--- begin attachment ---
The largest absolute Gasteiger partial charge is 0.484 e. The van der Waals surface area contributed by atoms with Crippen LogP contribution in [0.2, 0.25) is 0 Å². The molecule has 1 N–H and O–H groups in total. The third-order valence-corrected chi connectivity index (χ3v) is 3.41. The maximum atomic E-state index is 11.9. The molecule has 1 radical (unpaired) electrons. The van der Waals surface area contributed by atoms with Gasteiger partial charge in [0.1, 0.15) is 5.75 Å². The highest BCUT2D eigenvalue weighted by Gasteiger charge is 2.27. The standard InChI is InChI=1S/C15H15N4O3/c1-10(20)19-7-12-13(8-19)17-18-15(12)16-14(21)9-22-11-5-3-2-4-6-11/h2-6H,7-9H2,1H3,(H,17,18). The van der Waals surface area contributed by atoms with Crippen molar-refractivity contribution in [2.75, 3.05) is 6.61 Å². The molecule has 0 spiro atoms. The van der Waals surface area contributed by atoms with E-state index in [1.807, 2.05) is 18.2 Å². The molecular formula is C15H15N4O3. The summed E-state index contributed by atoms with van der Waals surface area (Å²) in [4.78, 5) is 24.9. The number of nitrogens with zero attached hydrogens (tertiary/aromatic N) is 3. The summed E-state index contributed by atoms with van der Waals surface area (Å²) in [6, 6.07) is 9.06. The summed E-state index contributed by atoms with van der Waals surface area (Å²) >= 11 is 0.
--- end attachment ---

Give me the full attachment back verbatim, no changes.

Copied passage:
The largest absolute Gasteiger partial charge is 0.484 e. The van der Waals surface area contributed by atoms with Crippen LogP contribution in [0.2, 0.25) is 0 Å². The molecule has 1 N–H and O–H groups in total. The third-order valence-corrected chi connectivity index (χ3v) is 3.41. The maximum atomic E-state index is 11.9. The molecule has 1 radical (unpaired) electrons. The van der Waals surface area contributed by atoms with Gasteiger partial charge in [0.1, 0.15) is 5.75 Å². The highest BCUT2D eigenvalue weighted by Gasteiger charge is 2.27. The standard InChI is InChI=1S/C15H15N4O3/c1-10(20)19-7-12-13(8-19)17-18-15(12)16-14(21)9-22-11-5-3-2-4-6-11/h2-6H,7-9H2,1H3,(H,17,18). The van der Waals surface area contributed by atoms with Crippen molar-refractivity contribution in [2.75, 3.05) is 6.61 Å². The molecule has 0 spiro atoms. The van der Waals surface area contributed by atoms with E-state index in [1.807, 2.05) is 18.2 Å². The molecular formula is C15H15N4O3. The summed E-state index contributed by atoms with van der Waals surface area (Å²) in [4.78, 5) is 24.9. The number of nitrogens with zero attached hydrogens (tertiary/aromatic N) is 3. The summed E-state index contributed by atoms with van der Waals surface area (Å²) in [6, 6.07) is 9.06. The summed E-state index contributed by atoms with van der Waals surface area (Å²) >= 11 is 0.